One time, she said, she and her husband owned a rooster.  They had had it for many years.  It was a family pet, but now they lived in the city and neighbors were complaining because the rooster made so much noise.  She contacted a man in her church who had once worked as a butcher and asked if he would be willing to come over and kill her rooster.  He agreed.
When he arrived, she took him to the shed where the rooster was then left him because she didn't want to watch.  From her post nearby, she listened for sounds that might indicate he had completed his task.  She listened and listened, but she heard no sounds coming from the shed.  Finally, she peeked around the door to see what was taking so long.  There was the butcher, kneeling before the rooster, weeping.  He could hardly bring himself to carry out the agreed-upon task.  At one time he had been hardened and calloused to the such work, but not so now.  His heart had been softened and made tender by the love of Christ.
The message sent to our church through the ministry of Brothers Waggoner and Jones and Sister White in the late 1800's was a clearer message of the cross.  As a people, Seventh-day Adventists had become able defenders of their faith but had lacked the tenderness and brokenness of heart that comes from beholding the Lamb, slain from the foundation of the world.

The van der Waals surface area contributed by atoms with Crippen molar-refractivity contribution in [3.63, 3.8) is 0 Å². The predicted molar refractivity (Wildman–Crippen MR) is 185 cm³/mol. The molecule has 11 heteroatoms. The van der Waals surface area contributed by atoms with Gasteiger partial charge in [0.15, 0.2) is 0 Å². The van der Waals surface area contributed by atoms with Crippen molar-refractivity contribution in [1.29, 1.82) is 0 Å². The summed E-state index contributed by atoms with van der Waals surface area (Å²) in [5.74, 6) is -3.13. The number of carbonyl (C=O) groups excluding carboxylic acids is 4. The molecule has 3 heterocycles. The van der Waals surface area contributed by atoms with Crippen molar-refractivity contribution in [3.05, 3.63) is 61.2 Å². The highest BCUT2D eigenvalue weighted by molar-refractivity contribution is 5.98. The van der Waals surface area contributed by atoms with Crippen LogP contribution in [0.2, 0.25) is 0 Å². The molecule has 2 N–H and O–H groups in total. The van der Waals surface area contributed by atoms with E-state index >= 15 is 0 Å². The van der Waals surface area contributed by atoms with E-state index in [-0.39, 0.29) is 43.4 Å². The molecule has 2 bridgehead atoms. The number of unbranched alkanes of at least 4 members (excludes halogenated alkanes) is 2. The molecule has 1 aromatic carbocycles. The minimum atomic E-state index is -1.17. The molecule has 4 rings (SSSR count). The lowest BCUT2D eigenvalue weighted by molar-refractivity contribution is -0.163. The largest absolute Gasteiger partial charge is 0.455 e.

The proud, unconverted heart seeks a worship style that mirrors the offering of Cain. It may be polished and smooth, like a bowl of delectable fruit. It may be correct in its interpretation of the 28 fundamental beliefs of our church. It may be loud and spirit-filled, or it may be cold and formal, with everything technically executed with accuracy.  But unless our worship stems from a heart appreciation of Jesus' unspeakable gift, it reflects the spirit of Cain.
What is needed in our worship today -- corporately as a church, in our families, and in our private communion with God -- is a fresh look at the Lamb, a renewed appreciation for the infinite sacrifice made in our behalf by a Lamb, bruised in bleeding, who drew even closer to us in death.  This message alone can bring about the long hoped-for reformation in worship.  Then worship will be from the heart and not merely a round of formalities.
"But He was wounded for our transgressions, He was bruised for our iniquities; The chastisement for our peace was upon Him, and by His stripes we are healed. . . . and the Lord has laid on Him the iniquity of us all" Isaiah 53:5, 6 (last part).
--Patti Guthrie